Well, it finally happened. After all the hype over the last few months, Apple finally announced the device that has been touted as a game changer; the savior of print; the e-reader to end all e-readers; the iPad. Yeah.
Ikki Takes a Holiday
You might have noticed that the Ikki Comix website hasn’t had any updates for a while. Well, that’s because they’re taking the holidays off. There’s no word about when the updates will return, and hopefully this is just what they say, just an intermission and not a break that becomes a hiatus. Ikki’s got some great titles that deserve the exposure that the website gives them. So take this as an opportunity to get caught up!
I’ve decided that Fridays at Manga Xanadu will for now on be Tech Friday! I’ll post all my tech/gadget type stories on this day from now on. To inaugurate this, let’s take a look at the newest story about the Kindle; it’s getting apps.
That’s right. You can’t have a device that connects to the net anymore without having some sort of app store to go with it. And the Kindle is apparently no different. With CES just recently past, and the Apple iMyth–err iSlate to be announced next week, Amazon has to do something to keep to not only stay competitive, but keep their e-Reader on top, with a wave of new devices threatening to wash them away. And apps is the new, hip thing.
Some Advice for Bloggers and Reviewers
Brigid of Mangablog first lists some good tips on how to make you blog more user friendly and possibly improve your Google ranking! Many of them are the same that I’ve heard on the tech podcasts I listen to, so you can be sure the advice is sound. And then found via Twitter, Deb Aoki of About.Manga blog has some sound tips for manga reviewers:
- manga reviewing tip #1: “Did you like it or not? I should have some idea whether it’s worth buying or not after reading your review”
- manga reviewing tip #2: “grab my attention in the first 1-2 paragraphs & give me a reason to keep reading, or I’ll just click away.”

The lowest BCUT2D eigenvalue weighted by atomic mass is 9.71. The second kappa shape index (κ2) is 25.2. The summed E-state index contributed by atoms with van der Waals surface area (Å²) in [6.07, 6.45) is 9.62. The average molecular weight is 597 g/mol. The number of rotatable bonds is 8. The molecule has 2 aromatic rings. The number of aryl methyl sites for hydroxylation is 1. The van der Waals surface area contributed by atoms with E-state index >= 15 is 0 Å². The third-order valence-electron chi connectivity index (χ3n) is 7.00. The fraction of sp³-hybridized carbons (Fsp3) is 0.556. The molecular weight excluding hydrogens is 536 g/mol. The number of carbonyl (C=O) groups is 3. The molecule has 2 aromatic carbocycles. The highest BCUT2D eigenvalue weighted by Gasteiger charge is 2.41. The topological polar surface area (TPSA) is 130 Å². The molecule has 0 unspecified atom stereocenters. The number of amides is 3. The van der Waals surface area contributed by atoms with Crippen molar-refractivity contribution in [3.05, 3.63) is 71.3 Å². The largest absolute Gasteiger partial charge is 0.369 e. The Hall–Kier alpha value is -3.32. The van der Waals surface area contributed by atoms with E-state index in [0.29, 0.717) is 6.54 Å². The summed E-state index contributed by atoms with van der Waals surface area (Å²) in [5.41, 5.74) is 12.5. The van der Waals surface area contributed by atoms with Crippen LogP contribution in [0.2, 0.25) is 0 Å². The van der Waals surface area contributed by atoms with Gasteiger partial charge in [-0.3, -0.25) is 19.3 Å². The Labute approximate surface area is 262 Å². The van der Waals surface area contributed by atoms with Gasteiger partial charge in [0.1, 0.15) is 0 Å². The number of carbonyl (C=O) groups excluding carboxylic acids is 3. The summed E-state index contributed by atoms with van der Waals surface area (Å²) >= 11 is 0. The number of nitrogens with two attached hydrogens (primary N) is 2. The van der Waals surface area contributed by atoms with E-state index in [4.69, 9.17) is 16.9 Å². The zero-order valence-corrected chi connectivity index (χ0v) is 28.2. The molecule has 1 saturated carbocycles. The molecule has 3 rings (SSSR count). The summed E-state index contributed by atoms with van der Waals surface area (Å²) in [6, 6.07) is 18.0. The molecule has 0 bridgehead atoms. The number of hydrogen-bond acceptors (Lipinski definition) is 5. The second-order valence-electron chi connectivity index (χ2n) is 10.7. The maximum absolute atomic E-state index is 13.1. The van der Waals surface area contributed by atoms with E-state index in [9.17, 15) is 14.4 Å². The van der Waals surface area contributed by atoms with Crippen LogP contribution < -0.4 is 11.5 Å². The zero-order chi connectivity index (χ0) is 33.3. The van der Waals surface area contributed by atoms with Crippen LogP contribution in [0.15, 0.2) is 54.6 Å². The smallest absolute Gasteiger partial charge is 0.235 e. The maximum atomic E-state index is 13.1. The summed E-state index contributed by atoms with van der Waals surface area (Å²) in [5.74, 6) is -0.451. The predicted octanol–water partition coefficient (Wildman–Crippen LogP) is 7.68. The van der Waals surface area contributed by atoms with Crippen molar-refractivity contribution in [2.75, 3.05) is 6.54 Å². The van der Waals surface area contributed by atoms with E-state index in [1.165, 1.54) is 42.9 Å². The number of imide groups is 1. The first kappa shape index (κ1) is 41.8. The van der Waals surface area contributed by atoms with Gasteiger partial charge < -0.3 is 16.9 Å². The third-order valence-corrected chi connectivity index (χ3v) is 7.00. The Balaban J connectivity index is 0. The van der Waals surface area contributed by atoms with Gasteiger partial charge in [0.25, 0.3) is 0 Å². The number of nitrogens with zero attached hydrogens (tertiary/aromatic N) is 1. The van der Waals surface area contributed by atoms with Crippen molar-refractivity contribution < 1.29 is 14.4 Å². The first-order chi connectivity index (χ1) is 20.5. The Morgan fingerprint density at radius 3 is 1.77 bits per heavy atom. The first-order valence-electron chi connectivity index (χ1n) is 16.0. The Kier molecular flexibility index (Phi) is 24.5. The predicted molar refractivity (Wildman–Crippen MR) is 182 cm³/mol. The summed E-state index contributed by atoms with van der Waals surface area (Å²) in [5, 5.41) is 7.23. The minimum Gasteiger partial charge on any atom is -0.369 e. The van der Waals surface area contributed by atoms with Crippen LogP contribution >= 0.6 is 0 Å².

- manga reviewing tip #3: “write like you’re having fun, not writing a term paper.”
- manga reviewing tip #4: “yes, by all means tell me what the story is about — but can you skip the rehash of the entire book?”
Solicitations made the next day has brought the count from 4 to 19. You can check Deb’s twitter feed for them all. There are a lot of good suggestions, though not all are practical for a short review of a title. But I was glad to see that readers do want to see ratings on reviews. Other bloggers have professed an aversion to them, but as I reader I appreciate them, which is why I include them with my own. I hope people find my ratings consistant, as that is something I strive for.
Walk Down Memory Lane
With most of the Year-in-Reviews done, it’s time to move on to the Decade-in-Review. The first of these comes from a conversation that started on Twitter about the most important moments in manga over the decade. Deb Aoki of Manga.about.com collects the suggestions and posts them as 25 Manga Milestones. I jump on this bandwagon to, looking back at the past decade of manga through my eyes and experiences. It’s interesting to look back at something of these things and think it’s only been 10 years for things that seem like they’ve been around forever.
Honey Hunt goes on Hiatus
Honey Hunt, one of the last manga to be added to Shojo Beat before Viz canceled it, is going on hiatus in Japan. Mangaka Aihara has decided to take a break from Honey Hunt and is debuting a new manga in the same magazine. This is both good and bad for fans of Honey Hunt. It’s good, because it will make catching up with the manga easier. The 6th volume just came out in Japan, and the 4th volume won’t come out in the US until March. Viz apparently is keeping the long time between release days which means it may be another year before we get to the 6th volume. But it’s bad since there no indication as how long the hiatus will be. It could be a long stretch before Aihara picks it up again, and then a while after that before another volume comes out. Ask Hunter x Hunter and D.N. Angel fans about that.
More On Translation